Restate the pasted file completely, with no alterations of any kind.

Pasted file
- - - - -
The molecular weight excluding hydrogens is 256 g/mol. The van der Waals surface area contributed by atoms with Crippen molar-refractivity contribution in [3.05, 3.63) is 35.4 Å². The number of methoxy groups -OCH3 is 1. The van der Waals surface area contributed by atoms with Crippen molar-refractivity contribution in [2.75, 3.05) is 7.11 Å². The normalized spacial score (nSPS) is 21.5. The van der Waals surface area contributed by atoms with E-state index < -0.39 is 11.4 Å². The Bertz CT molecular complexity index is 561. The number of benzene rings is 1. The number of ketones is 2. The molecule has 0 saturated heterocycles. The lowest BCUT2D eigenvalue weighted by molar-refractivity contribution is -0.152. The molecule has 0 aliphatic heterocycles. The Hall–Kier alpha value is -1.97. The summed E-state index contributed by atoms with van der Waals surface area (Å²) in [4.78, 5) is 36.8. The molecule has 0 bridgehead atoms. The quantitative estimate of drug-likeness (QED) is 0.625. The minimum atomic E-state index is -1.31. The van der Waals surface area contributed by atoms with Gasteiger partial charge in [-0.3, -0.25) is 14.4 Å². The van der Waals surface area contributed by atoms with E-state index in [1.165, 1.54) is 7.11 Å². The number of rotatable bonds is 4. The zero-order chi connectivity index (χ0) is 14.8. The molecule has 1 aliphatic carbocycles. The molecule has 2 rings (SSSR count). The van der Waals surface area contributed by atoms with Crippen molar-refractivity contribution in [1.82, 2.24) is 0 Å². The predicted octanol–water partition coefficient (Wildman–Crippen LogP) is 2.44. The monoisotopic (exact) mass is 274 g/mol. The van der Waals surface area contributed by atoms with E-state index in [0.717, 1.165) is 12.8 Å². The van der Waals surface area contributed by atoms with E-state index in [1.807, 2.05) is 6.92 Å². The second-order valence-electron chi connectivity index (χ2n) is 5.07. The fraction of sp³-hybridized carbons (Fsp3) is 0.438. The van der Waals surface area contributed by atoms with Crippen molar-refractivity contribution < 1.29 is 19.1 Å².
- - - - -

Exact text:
The molecular weight excluding hydrogens is 256 g/mol. The van der Waals surface area contributed by atoms with Crippen molar-refractivity contribution in [3.05, 3.63) is 35.4 Å². The number of methoxy groups -OCH3 is 1. The van der Waals surface area contributed by atoms with Crippen molar-refractivity contribution in [2.75, 3.05) is 7.11 Å². The normalized spacial score (nSPS) is 21.5. The van der Waals surface area contributed by atoms with E-state index < -0.39 is 11.4 Å². The Bertz CT molecular complexity index is 561. The number of benzene rings is 1. The number of ketones is 2. The molecule has 0 saturated heterocycles. The lowest BCUT2D eigenvalue weighted by molar-refractivity contribution is -0.152. The molecule has 0 aliphatic heterocycles. The Hall–Kier alpha value is -1.97. The summed E-state index contributed by atoms with van der Waals surface area (Å²) in [4.78, 5) is 36.8. The molecule has 0 bridgehead atoms. The quantitative estimate of drug-likeness (QED) is 0.625. The minimum atomic E-state index is -1.31. The van der Waals surface area contributed by atoms with Gasteiger partial charge in [-0.3, -0.25) is 14.4 Å². The van der Waals surface area contributed by atoms with E-state index in [1.165, 1.54) is 7.11 Å². The number of rotatable bonds is 4. The zero-order chi connectivity index (χ0) is 14.8. The molecule has 1 aliphatic carbocycles. The molecule has 2 rings (SSSR count). The van der Waals surface area contributed by atoms with Crippen molar-refractivity contribution in [1.82, 2.24) is 0 Å². The predicted octanol–water partition coefficient (Wildman–Crippen LogP) is 2.44. The monoisotopic (exact) mass is 274 g/mol. The van der Waals surface area contributed by atoms with E-state index in [0.717, 1.165) is 12.8 Å². The van der Waals surface area contributed by atoms with E-state index in [1.807, 2.05) is 6.92 Å². The second-order valence-electron chi connectivity index (χ2n) is 5.07. The fraction of sp³-hybridized carbons (Fsp3) is 0.438. The van der Waals surface area contributed by atoms with Crippen molar-refractivity contribution < 1.29 is 19.1 Å².